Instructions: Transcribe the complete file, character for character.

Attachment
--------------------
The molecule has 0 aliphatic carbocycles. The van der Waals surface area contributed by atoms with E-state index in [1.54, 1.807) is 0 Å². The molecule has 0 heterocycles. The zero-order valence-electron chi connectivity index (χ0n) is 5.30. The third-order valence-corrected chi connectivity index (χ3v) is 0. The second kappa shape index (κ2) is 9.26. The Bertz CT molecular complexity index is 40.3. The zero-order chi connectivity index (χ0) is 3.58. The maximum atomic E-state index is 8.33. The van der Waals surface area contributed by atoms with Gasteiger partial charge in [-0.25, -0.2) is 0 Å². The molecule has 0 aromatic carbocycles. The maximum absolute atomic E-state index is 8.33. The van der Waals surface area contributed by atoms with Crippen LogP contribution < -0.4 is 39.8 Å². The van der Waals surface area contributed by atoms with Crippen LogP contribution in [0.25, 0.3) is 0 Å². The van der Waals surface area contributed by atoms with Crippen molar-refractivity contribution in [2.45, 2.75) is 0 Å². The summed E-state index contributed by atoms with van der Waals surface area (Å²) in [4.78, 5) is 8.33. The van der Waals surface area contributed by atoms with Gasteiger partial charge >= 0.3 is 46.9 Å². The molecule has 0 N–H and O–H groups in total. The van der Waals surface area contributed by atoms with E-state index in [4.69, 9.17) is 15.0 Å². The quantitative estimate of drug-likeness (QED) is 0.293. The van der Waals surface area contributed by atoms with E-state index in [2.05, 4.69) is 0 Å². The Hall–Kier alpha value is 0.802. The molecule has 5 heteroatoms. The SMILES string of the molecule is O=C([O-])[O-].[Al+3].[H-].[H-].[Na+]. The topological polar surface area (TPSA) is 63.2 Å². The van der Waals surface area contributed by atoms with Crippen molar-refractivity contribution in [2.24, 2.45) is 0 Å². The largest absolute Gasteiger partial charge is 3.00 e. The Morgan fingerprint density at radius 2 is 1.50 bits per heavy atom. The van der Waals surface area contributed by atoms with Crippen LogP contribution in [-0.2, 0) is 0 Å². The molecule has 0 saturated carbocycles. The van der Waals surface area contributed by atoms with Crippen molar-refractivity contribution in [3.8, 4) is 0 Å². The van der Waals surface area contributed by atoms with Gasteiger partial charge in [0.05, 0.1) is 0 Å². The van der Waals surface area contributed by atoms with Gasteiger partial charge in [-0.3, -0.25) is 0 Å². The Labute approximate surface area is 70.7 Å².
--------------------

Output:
The molecule has 0 aliphatic carbocycles. The van der Waals surface area contributed by atoms with E-state index in [1.54, 1.807) is 0 Å². The molecule has 0 heterocycles. The zero-order valence-electron chi connectivity index (χ0n) is 5.30. The third-order valence-corrected chi connectivity index (χ3v) is 0. The second kappa shape index (κ2) is 9.26. The Bertz CT molecular complexity index is 40.3. The zero-order chi connectivity index (χ0) is 3.58. The maximum atomic E-state index is 8.33. The van der Waals surface area contributed by atoms with Gasteiger partial charge in [-0.25, -0.2) is 0 Å². The molecule has 0 aromatic carbocycles. The maximum absolute atomic E-state index is 8.33. The van der Waals surface area contributed by atoms with Crippen LogP contribution < -0.4 is 39.8 Å². The van der Waals surface area contributed by atoms with Crippen LogP contribution in [0.25, 0.3) is 0 Å². The van der Waals surface area contributed by atoms with Crippen molar-refractivity contribution in [2.45, 2.75) is 0 Å². The summed E-state index contributed by atoms with van der Waals surface area (Å²) in [4.78, 5) is 8.33. The van der Waals surface area contributed by atoms with Gasteiger partial charge >= 0.3 is 46.9 Å². The molecule has 0 N–H and O–H groups in total. The van der Waals surface area contributed by atoms with E-state index in [4.69, 9.17) is 15.0 Å². The quantitative estimate of drug-likeness (QED) is 0.293. The van der Waals surface area contributed by atoms with E-state index in [2.05, 4.69) is 0 Å². The Hall–Kier alpha value is 0.802. The molecule has 5 heteroatoms. The SMILES string of the molecule is O=C([O-])[O-].[Al+3].[H-].[H-].[Na+]. The topological polar surface area (TPSA) is 63.2 Å². The van der Waals surface area contributed by atoms with Crippen molar-refractivity contribution in [2.24, 2.45) is 0 Å². The largest absolute Gasteiger partial charge is 3.00 e. The Morgan fingerprint density at radius 2 is 1.50 bits per heavy atom. The van der Waals surface area contributed by atoms with Crippen LogP contribution in [-0.2, 0) is 0 Å². The molecule has 0 saturated carbocycles. The van der Waals surface area contributed by atoms with Crippen molar-refractivity contribution in [3.8, 4) is 0 Å². The van der Waals surface area contributed by atoms with Gasteiger partial charge in [0.05, 0.1) is 0 Å². The van der Waals surface area contributed by atoms with Gasteiger partial charge in [-0.3, -0.25) is 0 Å². The Labute approximate surface area is 70.7 Å².